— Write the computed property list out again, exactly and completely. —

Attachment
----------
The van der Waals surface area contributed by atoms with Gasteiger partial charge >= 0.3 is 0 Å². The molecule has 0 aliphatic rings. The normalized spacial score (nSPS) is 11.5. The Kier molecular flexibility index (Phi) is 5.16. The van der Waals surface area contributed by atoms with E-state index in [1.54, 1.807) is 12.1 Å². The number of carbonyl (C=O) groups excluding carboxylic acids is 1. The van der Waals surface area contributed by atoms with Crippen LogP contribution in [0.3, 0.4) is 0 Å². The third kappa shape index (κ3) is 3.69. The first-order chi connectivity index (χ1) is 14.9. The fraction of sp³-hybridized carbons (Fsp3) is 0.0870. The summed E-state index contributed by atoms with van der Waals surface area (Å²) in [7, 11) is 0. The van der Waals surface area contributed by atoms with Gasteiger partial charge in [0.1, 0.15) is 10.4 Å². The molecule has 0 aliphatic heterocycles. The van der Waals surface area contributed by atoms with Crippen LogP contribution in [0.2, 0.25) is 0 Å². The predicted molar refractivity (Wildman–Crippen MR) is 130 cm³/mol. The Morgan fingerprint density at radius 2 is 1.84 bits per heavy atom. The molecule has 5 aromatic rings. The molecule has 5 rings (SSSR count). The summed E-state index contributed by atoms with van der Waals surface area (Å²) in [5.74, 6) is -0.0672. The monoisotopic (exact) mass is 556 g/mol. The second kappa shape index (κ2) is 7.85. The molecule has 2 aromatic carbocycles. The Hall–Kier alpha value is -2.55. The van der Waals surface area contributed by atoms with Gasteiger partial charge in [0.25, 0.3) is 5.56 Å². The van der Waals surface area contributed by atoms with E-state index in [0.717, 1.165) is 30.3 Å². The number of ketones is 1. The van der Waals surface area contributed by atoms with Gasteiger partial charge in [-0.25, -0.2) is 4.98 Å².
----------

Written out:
The van der Waals surface area contributed by atoms with Gasteiger partial charge >= 0.3 is 0 Å². The molecule has 0 aliphatic rings. The normalized spacial score (nSPS) is 11.5. The Kier molecular flexibility index (Phi) is 5.16. The van der Waals surface area contributed by atoms with E-state index in [1.54, 1.807) is 12.1 Å². The number of carbonyl (C=O) groups excluding carboxylic acids is 1. The van der Waals surface area contributed by atoms with Crippen LogP contribution in [0.3, 0.4) is 0 Å². The third kappa shape index (κ3) is 3.69. The first-order chi connectivity index (χ1) is 14.9. The fraction of sp³-hybridized carbons (Fsp3) is 0.0870. The summed E-state index contributed by atoms with van der Waals surface area (Å²) in [7, 11) is 0. The van der Waals surface area contributed by atoms with Gasteiger partial charge in [0.1, 0.15) is 10.4 Å². The molecule has 0 aliphatic heterocycles. The van der Waals surface area contributed by atoms with Crippen LogP contribution in [0.2, 0.25) is 0 Å². The predicted molar refractivity (Wildman–Crippen MR) is 130 cm³/mol. The Morgan fingerprint density at radius 2 is 1.84 bits per heavy atom. The molecule has 5 aromatic rings. The molecule has 5 rings (SSSR count). The summed E-state index contributed by atoms with van der Waals surface area (Å²) in [5.74, 6) is -0.0672. The monoisotopic (exact) mass is 556 g/mol. The second kappa shape index (κ2) is 7.85. The molecule has 2 aromatic carbocycles. The Hall–Kier alpha value is -2.55. The van der Waals surface area contributed by atoms with Gasteiger partial charge in [0.25, 0.3) is 5.56 Å². The van der Waals surface area contributed by atoms with E-state index in [0.717, 1.165) is 30.3 Å². The number of ketones is 1. The van der Waals surface area contributed by atoms with Gasteiger partial charge in [-0.25, -0.2) is 4.98 Å².